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Collaborative Cohort Study of an Intervention to Reduce Ventilator-Associated Pneumonia in the Intensive Care Unit

Published online by Cambridge University Press:  02 January 2015

Sean M. Berenholtz*
Johns Hopkins University School of Medicine, Baltimore, Maryland Johns Hopkins University Bloomberg School of Public Health, Baltimore, Maryland
Julius C. Pham
Johns Hopkins University School of Medicine, Baltimore, Maryland
David A. Thompson
Johns Hopkins University School of Medicine, Baltimore, Maryland
Dale M. Needham
Johns Hopkins University School of Medicine, Baltimore, Maryland
Lisa H. Lubomski
Johns Hopkins University School of Medicine, Baltimore, Maryland
Robert C. Hyzy
University of Michigan, Ann Arbor, Michigan
Robert Welsh
William Beaumont Hospital, Royal Oak, Michigan
Sara E. Cosgrove
Johns Hopkins University School of Medicine, Baltimore, Maryland
J. Bryan Sexton
Johns Hopkins University School of Medicine, Baltimore, Maryland
Elizabeth Colantuoni
Johns Hopkins University Bloomberg School of Public Health, Baltimore, Maryland
Sam R. Watson
Michigan Health and Hospital Association Keystone Center, Lansing, Michigan
Christine A. Goeschel
Johns Hopkins University School of Medicine, Baltimore, Maryland Johns Hopkins University School of Nursing, Baltimore, Maryland Johns Hopkins University Bloomberg School of Public Health, Baltimore, Maryland
Peter J. Pronovost
Johns Hopkins University School of Medicine, Baltimore, Maryland Johns Hopkins University School of Nursing, Baltimore, Maryland Johns Hopkins University Bloomberg School of Public Health, Baltimore, Maryland
Johns Hopkins University, Quality and Safety Research Group, 1909 Thames Street, Second floor, Baltimore, MD 21231 (



To evaluate the impact of a multifaceted intervention on compliance with evidence-based therapies and ventilator-associated pneumonia (VAP) rates.


Collaborative cohort before-after study.


Intensive care units (ICUs) predominantly in Michigan.


We implemented a multifaceted intervention to improve compliance with 5 evidence-based recommendations for mechanically ventilated patients and to prevent VAP. A standardized CDC definition of VAP was used and maintained at each site, and data on the number of VAPs and ventilator-days were obtained from the hospital's infection preventionists. Baseline data were reported and postimplementation data were reported for 30 months. VAP rates (in cases per 1,000 ventilator-days) were calculated as the proportion of ventilator-days per quarter in which patients received all 5 therapies in the ventilator care bundle. Two interventions to improve safety culture and communication were implemented first.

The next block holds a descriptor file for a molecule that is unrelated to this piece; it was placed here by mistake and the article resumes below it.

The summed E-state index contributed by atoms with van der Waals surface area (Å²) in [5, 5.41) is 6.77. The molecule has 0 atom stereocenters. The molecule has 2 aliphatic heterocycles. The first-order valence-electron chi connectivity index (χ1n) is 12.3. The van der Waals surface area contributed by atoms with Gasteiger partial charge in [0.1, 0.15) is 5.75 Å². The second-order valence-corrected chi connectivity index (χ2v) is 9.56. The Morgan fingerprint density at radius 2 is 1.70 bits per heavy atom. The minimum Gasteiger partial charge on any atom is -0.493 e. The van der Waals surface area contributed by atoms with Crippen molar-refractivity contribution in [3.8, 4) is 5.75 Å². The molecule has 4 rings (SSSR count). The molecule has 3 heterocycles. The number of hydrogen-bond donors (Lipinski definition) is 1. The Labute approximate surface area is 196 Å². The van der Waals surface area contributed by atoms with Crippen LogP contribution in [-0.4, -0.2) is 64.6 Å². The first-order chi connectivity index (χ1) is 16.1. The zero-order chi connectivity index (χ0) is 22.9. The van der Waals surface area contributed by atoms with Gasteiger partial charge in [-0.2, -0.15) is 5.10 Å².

One hundred twelve ICUs reporting 3,228 ICU-months and 550,800 ventilator-days were included. The overall median VAP rate decreased from 5.5 cases (mean, 6.9 cases) per 1,000 ventilator-days at baseline to 0 cases (mean, 3.4 cases) at 16–18 months after implementation (P < .001) and 0 cases (mean, 2.4 cases) at 28-30 months after implementation (P < .001). Compared to baseline, VAP rates decreased during all observation periods, with incidence rate ratios of 0.51 (95% confidence interval, 0.41–0.64) at 16–18 months after implementation and 0.29 (95% confidence interval, 0.24–0.34) at 28–30 months after implementation. Compliance with evidence-based therapies increased from 32% at baseline to 75% at 16–18 months after implementation (P < .001) and 84% at 28–30 months after implementation (P < .001).


A multifaceted intervention was associated with an increased use of evidence-based therapies and a substantial (up to 71%) and sustained (up to 2.5 years) decrease in VAP rates.

Original Article
Copyright © The Society for Healthcare Epidemiology of America 2011

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Duke University School of Medicine, Department of Psychiatry, Raleigh, North Carolina


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